How Bout, No!

The commercial begins with a montage of movie scenes with characters saying, “No!” in a variety of ways, something that some of us have a difficult time doing. Whether turning down a request that we really don’t want to fulfill or just saying, “no”, to some bad habit that we’d like to overcome it’s an attitude that we too often associate with negativity or lack of compassion but which can actually be one of our best mental health allies. 

I have to admit that I am the very worst when it comes to saying, “No!” It is as though there is something in my DNA that makes me feel uncomfortable asserting myself by stating my true feelings. I literally run from aggressive sales people because if they manage to corner me I will soon be agreeing to purchase something that I do not need or want. Those creatures who lurk at kiosks in malls particularly terrify me. I once made the mistake of responding to a smile from one of them and practically had to pull out a can of mace to get away from her. She kept piling goop on my face and arguing with me about whether or not I should purchase hundreds of dollars worth of it. Luckily I was more worried about what my husband would say if I spent three hundred dollars on a tiny jar of cream that was supposed to perform miracles on my eyes than the obstinate creature who refused to let me go. I finally concocted a lame story that so confused her that I was momentarily able to flee. 

I admittedly disliked myself in that moment because I realized that all I really needed to do was utter that one little word, “No!” I would have been instantly free to walk away and have a good day but somehow I was never able to muster the courage. I was all too concerned about the feelings of a complete stranger whose goal was to strip me of my good sense and my money. I knew that, but allowed myself to be manipulated for way longer than I should have. It reminded me of the time in my youth when I signed up for a thousand dollars worth of knives from a college friend attempting to earn his way through an education by hawking overpriced blades. After a guilt filled and sleepless night I was able to cancel the order but I suffered from feelings of anxiety each time I encountered my acquaintance. It became the incident that neither of us ever spoke of again. I realized that none of it would have happened if only I had said, “No way!” from the beginning. 

So many troubles begin with someone hawking an idea that makes us uncomfortable but we nonetheless agree to accept because we fear hurting his/her feelings or losing the relationship entirely. Far too many innocents have ended up in grave financial trouble or even encounters with the law simply because they lacked the courage to voice their true feelings by refusing to participate. “No” is such a powerful word that protects us from harm when we use it wisely in conjunction with our gut feelings. Those who have learned how to express themselves honestly and kindly by refusing to do uncomfortable or overly risky or morally wrong things are the true adults among us.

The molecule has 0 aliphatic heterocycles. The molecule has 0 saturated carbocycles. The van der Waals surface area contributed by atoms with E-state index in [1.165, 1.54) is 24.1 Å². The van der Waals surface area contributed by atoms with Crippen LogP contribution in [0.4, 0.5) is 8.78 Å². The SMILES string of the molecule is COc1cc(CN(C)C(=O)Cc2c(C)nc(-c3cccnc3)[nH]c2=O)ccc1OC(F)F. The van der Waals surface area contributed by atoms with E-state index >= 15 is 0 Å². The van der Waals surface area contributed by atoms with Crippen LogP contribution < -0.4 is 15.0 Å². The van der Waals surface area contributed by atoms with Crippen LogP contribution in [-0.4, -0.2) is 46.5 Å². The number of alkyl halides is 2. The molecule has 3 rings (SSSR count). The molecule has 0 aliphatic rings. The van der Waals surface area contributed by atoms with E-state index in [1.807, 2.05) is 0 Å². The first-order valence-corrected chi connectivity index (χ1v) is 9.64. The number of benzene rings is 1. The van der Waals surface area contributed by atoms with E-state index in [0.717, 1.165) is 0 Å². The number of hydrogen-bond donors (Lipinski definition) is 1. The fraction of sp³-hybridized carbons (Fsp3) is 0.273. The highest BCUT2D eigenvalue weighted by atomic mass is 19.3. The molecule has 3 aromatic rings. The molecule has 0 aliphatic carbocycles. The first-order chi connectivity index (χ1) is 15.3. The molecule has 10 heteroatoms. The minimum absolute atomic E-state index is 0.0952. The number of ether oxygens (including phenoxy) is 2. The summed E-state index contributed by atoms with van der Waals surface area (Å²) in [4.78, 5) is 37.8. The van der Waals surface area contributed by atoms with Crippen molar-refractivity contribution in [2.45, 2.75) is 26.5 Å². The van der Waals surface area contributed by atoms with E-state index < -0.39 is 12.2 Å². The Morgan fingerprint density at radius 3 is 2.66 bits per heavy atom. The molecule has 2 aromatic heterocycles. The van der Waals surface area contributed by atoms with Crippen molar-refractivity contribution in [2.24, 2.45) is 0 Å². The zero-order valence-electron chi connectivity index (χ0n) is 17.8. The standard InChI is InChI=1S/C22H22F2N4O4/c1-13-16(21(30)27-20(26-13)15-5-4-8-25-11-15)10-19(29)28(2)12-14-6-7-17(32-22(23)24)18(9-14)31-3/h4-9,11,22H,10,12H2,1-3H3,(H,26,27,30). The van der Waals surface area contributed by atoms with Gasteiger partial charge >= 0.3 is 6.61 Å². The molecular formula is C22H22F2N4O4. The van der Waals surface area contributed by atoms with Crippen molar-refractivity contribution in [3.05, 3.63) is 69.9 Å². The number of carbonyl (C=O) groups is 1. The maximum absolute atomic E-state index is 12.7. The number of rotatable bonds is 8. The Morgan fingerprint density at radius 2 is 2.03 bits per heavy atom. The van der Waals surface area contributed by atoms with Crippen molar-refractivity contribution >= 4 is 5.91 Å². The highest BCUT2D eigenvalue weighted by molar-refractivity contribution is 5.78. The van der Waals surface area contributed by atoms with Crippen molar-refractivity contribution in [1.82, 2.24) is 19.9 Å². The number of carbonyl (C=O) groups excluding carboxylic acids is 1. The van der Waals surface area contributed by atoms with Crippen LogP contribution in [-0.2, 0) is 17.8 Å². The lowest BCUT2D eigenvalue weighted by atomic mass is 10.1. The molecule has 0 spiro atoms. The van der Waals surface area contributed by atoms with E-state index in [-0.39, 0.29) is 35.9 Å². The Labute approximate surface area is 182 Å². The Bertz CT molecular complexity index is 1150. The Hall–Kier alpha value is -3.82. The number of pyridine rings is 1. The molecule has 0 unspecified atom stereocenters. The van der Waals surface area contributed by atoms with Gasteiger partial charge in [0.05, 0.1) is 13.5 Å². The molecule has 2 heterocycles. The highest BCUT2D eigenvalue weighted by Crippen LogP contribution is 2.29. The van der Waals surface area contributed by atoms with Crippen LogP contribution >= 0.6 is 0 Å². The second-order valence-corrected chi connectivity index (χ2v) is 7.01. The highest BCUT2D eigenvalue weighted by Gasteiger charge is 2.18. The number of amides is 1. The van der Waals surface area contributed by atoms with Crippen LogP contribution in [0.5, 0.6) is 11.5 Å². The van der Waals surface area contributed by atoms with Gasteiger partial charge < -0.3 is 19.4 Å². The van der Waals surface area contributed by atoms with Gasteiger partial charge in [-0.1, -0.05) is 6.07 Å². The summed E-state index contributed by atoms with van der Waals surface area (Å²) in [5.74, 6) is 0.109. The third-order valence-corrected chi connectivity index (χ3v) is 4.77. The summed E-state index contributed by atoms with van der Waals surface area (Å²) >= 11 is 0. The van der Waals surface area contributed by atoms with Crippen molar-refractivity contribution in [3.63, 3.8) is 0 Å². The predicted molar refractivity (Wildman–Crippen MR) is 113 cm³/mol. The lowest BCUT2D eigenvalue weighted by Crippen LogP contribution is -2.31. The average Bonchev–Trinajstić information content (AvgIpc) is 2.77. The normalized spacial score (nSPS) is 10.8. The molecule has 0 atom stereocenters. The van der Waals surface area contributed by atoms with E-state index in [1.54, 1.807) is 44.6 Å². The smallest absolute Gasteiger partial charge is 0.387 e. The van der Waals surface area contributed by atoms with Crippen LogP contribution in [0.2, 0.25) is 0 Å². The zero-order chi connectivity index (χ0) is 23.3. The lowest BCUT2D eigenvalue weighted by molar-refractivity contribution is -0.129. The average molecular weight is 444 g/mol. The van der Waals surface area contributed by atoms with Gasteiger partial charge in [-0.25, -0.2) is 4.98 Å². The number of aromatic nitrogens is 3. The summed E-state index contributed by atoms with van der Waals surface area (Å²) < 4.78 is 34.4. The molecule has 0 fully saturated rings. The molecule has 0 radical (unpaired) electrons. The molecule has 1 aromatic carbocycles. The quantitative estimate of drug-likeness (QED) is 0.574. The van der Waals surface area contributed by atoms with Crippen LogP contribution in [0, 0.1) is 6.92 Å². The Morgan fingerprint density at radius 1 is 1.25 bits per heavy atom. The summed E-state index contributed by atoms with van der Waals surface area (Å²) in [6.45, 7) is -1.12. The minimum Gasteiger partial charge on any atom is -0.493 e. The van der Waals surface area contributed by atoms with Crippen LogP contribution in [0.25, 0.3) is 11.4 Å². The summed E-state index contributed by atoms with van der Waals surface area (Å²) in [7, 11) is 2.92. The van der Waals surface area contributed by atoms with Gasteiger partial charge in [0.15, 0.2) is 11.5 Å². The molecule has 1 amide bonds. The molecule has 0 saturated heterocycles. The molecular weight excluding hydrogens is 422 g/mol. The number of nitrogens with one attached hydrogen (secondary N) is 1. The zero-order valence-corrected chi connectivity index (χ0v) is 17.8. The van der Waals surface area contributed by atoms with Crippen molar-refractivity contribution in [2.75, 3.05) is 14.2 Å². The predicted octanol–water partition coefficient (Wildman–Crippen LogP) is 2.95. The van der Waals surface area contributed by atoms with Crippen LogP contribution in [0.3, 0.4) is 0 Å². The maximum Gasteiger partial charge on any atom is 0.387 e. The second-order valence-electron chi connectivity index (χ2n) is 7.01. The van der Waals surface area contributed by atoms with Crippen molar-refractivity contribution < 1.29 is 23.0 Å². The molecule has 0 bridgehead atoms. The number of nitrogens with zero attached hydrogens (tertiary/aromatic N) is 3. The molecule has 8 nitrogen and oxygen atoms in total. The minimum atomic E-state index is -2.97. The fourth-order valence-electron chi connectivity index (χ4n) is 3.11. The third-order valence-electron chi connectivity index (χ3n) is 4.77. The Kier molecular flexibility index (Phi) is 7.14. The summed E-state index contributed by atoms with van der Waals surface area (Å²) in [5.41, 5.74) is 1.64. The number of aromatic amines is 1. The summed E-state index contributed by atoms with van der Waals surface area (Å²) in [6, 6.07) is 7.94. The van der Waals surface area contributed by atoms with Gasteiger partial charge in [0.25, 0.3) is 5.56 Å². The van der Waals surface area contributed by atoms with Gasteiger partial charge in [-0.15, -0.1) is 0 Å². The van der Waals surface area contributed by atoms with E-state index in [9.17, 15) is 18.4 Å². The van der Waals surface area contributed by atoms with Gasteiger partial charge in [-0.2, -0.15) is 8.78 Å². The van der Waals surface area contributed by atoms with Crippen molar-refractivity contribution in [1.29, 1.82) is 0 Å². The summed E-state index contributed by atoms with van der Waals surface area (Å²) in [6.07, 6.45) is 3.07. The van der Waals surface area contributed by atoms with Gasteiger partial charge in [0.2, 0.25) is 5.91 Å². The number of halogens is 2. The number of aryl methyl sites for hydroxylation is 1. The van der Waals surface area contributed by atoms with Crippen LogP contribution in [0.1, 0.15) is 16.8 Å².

Always standing up for what we believe is right can be tough. We humans generally dislike conflict and so we turn our heads  and walk silently away from situations that look like trouble. When confronted we often use weaselly words to describe how we feel rather than diving directly into the situation. We rely on others to say the obvious, to stop the madness by insisting that, “No, this is wrong and it must stop now.” 

John McCain was a man who proved his mettle time and again. He stood up to his captors in Vietnam and later followed his conscience in the United States Senate. He followed a moral code combined with bravery that allowed him to give a thumbs down to anything that he believed was wrong. So too was Abraham Lincoln unwilling to bow to pressure in following a path of uncomfortable truths. 

We honor the courageous among us who are willing to voice a “No” when we need it because most of us are reluctant to say what is in our hearts. The saddest aspect of our society today is that so few have enough moral honesty to speak up and just say what needs to be said. Of course when the brave are ostracized or even threatened with harm or death it is easy to understand why most shy away from being the one person in the room willing to curb bad actors with a demanding, “No!”

I’m growing, getting better. I am becoming more and more immune to pressure. I have begun to use the word “No’ more and more often. I have learned that “no” is not actually negative. In fact it is sometimes the most positive word that I might use. When it comes to protecting my finances, my family or my country from harm’s way my new mantra has become, “How bout, No!”